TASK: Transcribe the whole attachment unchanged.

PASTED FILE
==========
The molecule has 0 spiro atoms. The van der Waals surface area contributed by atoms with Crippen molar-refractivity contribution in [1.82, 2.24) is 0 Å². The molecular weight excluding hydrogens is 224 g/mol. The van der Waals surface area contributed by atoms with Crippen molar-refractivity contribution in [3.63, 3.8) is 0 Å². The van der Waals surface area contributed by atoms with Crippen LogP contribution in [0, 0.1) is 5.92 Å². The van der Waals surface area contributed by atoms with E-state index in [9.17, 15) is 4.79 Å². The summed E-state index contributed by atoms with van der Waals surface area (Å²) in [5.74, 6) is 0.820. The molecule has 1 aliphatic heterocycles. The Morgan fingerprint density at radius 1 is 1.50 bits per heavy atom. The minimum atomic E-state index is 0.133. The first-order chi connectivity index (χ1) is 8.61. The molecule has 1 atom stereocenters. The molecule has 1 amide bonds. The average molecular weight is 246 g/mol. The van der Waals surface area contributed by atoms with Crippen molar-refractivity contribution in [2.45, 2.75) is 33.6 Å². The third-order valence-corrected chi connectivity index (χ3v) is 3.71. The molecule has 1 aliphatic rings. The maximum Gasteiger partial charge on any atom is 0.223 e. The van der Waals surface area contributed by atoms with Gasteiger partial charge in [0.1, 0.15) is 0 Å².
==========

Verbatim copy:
The molecule has 0 spiro atoms. The van der Waals surface area contributed by atoms with Crippen molar-refractivity contribution in [1.82, 2.24) is 0 Å². The molecular weight excluding hydrogens is 224 g/mol. The van der Waals surface area contributed by atoms with Crippen molar-refractivity contribution in [3.63, 3.8) is 0 Å². The van der Waals surface area contributed by atoms with Crippen LogP contribution in [0, 0.1) is 5.92 Å². The van der Waals surface area contributed by atoms with E-state index in [9.17, 15) is 4.79 Å². The summed E-state index contributed by atoms with van der Waals surface area (Å²) in [5.74, 6) is 0.820. The molecule has 1 aliphatic heterocycles. The Morgan fingerprint density at radius 1 is 1.50 bits per heavy atom. The minimum atomic E-state index is 0.133. The first-order chi connectivity index (χ1) is 8.61. The molecule has 1 atom stereocenters. The molecule has 1 amide bonds. The average molecular weight is 246 g/mol. The van der Waals surface area contributed by atoms with Crippen molar-refractivity contribution in [2.45, 2.75) is 33.6 Å². The third-order valence-corrected chi connectivity index (χ3v) is 3.71. The molecule has 1 aliphatic rings. The maximum Gasteiger partial charge on any atom is 0.223 e. The van der Waals surface area contributed by atoms with Gasteiger partial charge in [0.1, 0.15) is 0 Å².